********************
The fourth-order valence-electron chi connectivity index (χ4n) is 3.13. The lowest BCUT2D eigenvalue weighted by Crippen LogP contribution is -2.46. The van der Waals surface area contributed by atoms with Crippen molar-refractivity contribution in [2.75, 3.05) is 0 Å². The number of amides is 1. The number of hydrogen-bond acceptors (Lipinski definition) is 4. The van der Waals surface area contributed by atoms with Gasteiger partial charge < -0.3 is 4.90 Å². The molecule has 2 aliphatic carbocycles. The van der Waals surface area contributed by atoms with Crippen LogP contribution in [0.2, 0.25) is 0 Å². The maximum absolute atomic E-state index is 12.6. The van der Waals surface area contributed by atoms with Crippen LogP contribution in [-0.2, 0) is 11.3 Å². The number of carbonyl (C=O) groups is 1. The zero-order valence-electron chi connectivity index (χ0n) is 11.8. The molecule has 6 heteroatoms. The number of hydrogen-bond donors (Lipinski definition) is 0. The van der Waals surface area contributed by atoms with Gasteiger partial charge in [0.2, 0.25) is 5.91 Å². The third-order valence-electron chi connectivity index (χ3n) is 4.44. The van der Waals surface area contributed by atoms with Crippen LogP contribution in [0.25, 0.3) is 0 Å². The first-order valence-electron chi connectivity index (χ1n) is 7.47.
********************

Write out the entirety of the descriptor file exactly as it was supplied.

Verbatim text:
The fourth-order valence-electron chi connectivity index (χ4n) is 3.13. The lowest BCUT2D eigenvalue weighted by Crippen LogP contribution is -2.46. The van der Waals surface area contributed by atoms with Crippen molar-refractivity contribution in [2.75, 3.05) is 0 Å². The number of amides is 1. The number of hydrogen-bond acceptors (Lipinski definition) is 4. The van der Waals surface area contributed by atoms with Gasteiger partial charge < -0.3 is 4.90 Å². The molecule has 2 aliphatic carbocycles. The van der Waals surface area contributed by atoms with Crippen LogP contribution in [0.2, 0.25) is 0 Å². The maximum absolute atomic E-state index is 12.6. The van der Waals surface area contributed by atoms with Crippen LogP contribution in [-0.2, 0) is 11.3 Å². The number of carbonyl (C=O) groups is 1. The zero-order valence-electron chi connectivity index (χ0n) is 11.8. The molecule has 6 heteroatoms. The number of hydrogen-bond donors (Lipinski definition) is 0. The van der Waals surface area contributed by atoms with Gasteiger partial charge in [0.2, 0.25) is 5.91 Å². The third-order valence-electron chi connectivity index (χ3n) is 4.44. The van der Waals surface area contributed by atoms with Crippen LogP contribution in [0.25, 0.3) is 0 Å². The first-order valence-electron chi connectivity index (χ1n) is 7.47.